His political leanings were also revealed further in April 2019, when he argued the pejorative term “gammon” – defined by the Cambridge Dictionary as “someone whose opinions are very right-wing, used mainly about white men who are middle-aged” – is racist.
He now hosts a political show on Channel 4.
And if we’re going to talk about journalists who have faced accusations of leaning in one particular political direction in their reporting, then we should probably also talk about it working the other way: serving politicians who have all too happily taken up TV broadcasting roles when they should really be focussing on their constituents.
Starting with Nadine Dorries, the ex-culture secretary and outgoing Mid Bedfordshire MP who, after guest hosting Piers Morgan: Uncensored late last year, now has her own Friday night talk show on TalkTV.
Ms Dorries, who has been a staunch supporter of Boris Johnson, managed to bag an interview with the law-breaking former PM on her new show, if you’re wondering how small the Westminster bubble can get…
Earlier this week it was revealed Lee Anderson, the Conservative MP for Ashfield who has been branded “30p Lee” for his controversial comments on the cost-of-living crisis and has attracted criticism for his support of the death penalty, would be the latest politician to get their own show on the divisive channel GB News.
“A fantastic way to promote sensible opinions on the UK’s leading unbiased news channel,” he wrote in a tweet sharing the news.
He also said the channel was “the true voice of the Great British silent majority”.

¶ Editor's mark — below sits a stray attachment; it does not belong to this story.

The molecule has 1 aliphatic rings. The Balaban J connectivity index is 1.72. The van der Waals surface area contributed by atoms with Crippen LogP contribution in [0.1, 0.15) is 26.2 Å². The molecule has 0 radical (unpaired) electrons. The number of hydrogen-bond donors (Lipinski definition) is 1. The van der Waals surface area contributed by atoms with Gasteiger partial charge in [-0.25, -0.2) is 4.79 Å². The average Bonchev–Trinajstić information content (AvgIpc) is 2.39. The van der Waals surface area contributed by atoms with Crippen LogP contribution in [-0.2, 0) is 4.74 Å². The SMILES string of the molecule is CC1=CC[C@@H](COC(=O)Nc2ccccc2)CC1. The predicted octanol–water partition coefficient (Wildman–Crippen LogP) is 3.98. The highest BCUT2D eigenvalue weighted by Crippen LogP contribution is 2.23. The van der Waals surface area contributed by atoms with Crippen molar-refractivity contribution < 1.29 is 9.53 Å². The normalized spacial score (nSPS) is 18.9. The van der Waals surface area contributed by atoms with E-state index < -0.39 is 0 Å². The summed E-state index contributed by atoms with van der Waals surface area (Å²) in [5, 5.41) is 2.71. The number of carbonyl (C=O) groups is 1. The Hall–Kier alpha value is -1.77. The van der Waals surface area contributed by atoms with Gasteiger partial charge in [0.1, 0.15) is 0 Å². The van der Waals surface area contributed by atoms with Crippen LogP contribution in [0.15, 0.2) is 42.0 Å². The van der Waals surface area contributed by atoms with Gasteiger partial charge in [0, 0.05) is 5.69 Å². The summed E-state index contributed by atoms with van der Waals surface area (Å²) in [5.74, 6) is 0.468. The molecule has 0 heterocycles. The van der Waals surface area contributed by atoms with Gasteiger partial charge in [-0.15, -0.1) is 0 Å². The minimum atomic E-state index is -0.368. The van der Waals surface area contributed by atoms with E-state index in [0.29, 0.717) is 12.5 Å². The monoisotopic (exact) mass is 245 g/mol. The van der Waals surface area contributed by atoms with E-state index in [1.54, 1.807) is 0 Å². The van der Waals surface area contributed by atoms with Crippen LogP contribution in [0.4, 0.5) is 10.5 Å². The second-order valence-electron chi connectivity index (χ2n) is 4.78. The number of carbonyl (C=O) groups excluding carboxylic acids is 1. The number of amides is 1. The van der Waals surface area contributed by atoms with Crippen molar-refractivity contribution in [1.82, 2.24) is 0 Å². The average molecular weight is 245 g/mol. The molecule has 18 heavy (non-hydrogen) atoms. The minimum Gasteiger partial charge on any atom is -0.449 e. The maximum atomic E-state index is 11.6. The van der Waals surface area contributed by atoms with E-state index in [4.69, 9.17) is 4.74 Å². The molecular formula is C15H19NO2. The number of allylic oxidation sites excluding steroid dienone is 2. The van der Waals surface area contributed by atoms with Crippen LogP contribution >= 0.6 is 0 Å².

We’ll give you a second to recover from the laughing fit which inevitably ensues when you read that Mr Anderson considers a station which positions itself against so-called “cancel culture” as “unbiased”.
Michael Booker, GB News’ editorial director, added: “Lee has been a breath of fresh air in Westminster since he was elected, doing something that many politicians are scared to do: talking honestly about what they believe.”
Back in January it was revealed the ex-Commons leader would too be getting his own GB News show.
Such is the close relationship between politicians and media bosses that one Twitter user summed it up by writing the station has become “the last outpost for failed right-wing politicians, interviewing other failed right-wing politicians”.
A few months before he decided to make a fool of himself in Australia on I’m A Celebrity… Get Me Out of Here!, former health secretary Matt Hancock had the opportunity to be an embarrassment on the airwaves in the form of having his own show on the talk radio station, LBC.
He ended up accidentally agreeing with a caller that he was a “useless” health secretary, and in another clip which has been branded an “Accidental Partridge”, he was seen gesturing to his producer to cut off one caller who wouldn’t let him interject in the conversation.
Can someone shut down the revolving door on their way out, please?